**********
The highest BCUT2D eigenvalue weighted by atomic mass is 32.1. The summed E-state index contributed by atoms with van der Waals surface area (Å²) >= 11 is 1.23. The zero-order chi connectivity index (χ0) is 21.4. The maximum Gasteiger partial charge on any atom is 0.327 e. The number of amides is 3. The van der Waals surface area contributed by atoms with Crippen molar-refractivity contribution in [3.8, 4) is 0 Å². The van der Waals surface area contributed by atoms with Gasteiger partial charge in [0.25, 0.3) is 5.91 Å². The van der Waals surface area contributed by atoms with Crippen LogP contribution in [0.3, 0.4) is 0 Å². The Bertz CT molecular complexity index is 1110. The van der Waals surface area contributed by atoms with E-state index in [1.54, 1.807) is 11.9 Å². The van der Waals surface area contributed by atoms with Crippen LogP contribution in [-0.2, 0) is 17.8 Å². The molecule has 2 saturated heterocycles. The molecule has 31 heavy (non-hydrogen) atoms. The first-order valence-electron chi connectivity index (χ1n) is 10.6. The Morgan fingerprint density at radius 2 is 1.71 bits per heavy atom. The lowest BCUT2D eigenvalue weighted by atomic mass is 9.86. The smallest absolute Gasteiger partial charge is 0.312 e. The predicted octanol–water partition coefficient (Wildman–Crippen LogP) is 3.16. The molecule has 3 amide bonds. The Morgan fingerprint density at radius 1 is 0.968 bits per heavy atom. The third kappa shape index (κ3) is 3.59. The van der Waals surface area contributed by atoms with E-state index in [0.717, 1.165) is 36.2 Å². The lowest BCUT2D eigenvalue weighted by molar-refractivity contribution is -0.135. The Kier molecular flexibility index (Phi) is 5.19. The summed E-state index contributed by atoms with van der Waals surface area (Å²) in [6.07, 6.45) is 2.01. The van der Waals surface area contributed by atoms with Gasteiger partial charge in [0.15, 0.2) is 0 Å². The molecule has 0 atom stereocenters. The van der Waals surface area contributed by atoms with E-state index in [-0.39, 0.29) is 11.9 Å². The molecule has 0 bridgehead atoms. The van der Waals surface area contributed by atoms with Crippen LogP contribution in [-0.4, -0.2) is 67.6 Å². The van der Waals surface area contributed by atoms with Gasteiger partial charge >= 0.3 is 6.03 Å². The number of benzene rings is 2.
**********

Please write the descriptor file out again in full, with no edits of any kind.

The highest BCUT2D eigenvalue weighted by atomic mass is 32.1. The summed E-state index contributed by atoms with van der Waals surface area (Å²) >= 11 is 1.23. The zero-order chi connectivity index (χ0) is 21.4. The maximum Gasteiger partial charge on any atom is 0.327 e. The number of amides is 3. The van der Waals surface area contributed by atoms with Crippen molar-refractivity contribution in [3.8, 4) is 0 Å². The van der Waals surface area contributed by atoms with Gasteiger partial charge in [0.25, 0.3) is 5.91 Å². The van der Waals surface area contributed by atoms with Crippen LogP contribution in [0.3, 0.4) is 0 Å². The Bertz CT molecular complexity index is 1110. The van der Waals surface area contributed by atoms with E-state index in [1.54, 1.807) is 11.9 Å². The van der Waals surface area contributed by atoms with Crippen LogP contribution in [-0.2, 0) is 17.8 Å². The molecule has 2 saturated heterocycles. The molecule has 31 heavy (non-hydrogen) atoms. The first-order valence-electron chi connectivity index (χ1n) is 10.6. The Morgan fingerprint density at radius 2 is 1.71 bits per heavy atom. The lowest BCUT2D eigenvalue weighted by atomic mass is 9.86. The smallest absolute Gasteiger partial charge is 0.312 e. The predicted octanol–water partition coefficient (Wildman–Crippen LogP) is 3.16. The molecule has 3 amide bonds. The Morgan fingerprint density at radius 1 is 0.968 bits per heavy atom. The third kappa shape index (κ3) is 3.59. The van der Waals surface area contributed by atoms with E-state index in [0.717, 1.165) is 36.2 Å². The lowest BCUT2D eigenvalue weighted by molar-refractivity contribution is -0.135. The Kier molecular flexibility index (Phi) is 5.19. The summed E-state index contributed by atoms with van der Waals surface area (Å²) in [6.07, 6.45) is 2.01. The van der Waals surface area contributed by atoms with Gasteiger partial charge in [0.15, 0.2) is 0 Å². The molecule has 0 atom stereocenters. The van der Waals surface area contributed by atoms with E-state index in [-0.39, 0.29) is 11.9 Å². The molecule has 0 bridgehead atoms. The van der Waals surface area contributed by atoms with Crippen LogP contribution in [-0.4, -0.2) is 67.6 Å². The van der Waals surface area contributed by atoms with Gasteiger partial charge >= 0.3 is 6.03 Å². The number of benzene rings is 2.